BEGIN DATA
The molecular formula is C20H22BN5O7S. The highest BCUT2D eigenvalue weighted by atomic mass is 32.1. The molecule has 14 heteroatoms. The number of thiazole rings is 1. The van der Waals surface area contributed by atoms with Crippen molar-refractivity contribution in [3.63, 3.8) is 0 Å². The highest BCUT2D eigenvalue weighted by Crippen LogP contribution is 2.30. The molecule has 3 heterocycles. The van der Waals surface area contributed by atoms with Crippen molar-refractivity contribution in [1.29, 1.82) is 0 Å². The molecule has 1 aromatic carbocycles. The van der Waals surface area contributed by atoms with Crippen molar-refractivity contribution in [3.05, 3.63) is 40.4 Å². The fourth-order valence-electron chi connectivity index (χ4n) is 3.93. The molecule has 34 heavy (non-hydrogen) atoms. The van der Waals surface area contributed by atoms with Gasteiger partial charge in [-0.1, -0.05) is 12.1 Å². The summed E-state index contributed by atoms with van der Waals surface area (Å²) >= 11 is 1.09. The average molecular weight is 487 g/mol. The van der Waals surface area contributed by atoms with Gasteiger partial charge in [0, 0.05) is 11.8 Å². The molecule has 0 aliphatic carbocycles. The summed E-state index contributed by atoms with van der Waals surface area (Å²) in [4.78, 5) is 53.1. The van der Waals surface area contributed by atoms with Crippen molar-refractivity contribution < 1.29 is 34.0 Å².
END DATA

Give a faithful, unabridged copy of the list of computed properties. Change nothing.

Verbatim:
The molecular formula is C20H22BN5O7S. The highest BCUT2D eigenvalue weighted by atomic mass is 32.1. The molecule has 14 heteroatoms. The number of thiazole rings is 1. The van der Waals surface area contributed by atoms with Crippen molar-refractivity contribution in [3.63, 3.8) is 0 Å². The highest BCUT2D eigenvalue weighted by Crippen LogP contribution is 2.30. The molecule has 3 heterocycles. The van der Waals surface area contributed by atoms with Crippen molar-refractivity contribution in [1.29, 1.82) is 0 Å². The molecule has 1 aromatic carbocycles. The van der Waals surface area contributed by atoms with Crippen molar-refractivity contribution in [3.05, 3.63) is 40.4 Å². The fourth-order valence-electron chi connectivity index (χ4n) is 3.93. The molecule has 34 heavy (non-hydrogen) atoms. The van der Waals surface area contributed by atoms with Gasteiger partial charge in [-0.1, -0.05) is 12.1 Å². The summed E-state index contributed by atoms with van der Waals surface area (Å²) >= 11 is 1.09. The average molecular weight is 487 g/mol. The van der Waals surface area contributed by atoms with Gasteiger partial charge in [0, 0.05) is 11.8 Å². The molecule has 0 aliphatic carbocycles. The summed E-state index contributed by atoms with van der Waals surface area (Å²) in [4.78, 5) is 53.1. The van der Waals surface area contributed by atoms with Crippen molar-refractivity contribution < 1.29 is 34.0 Å².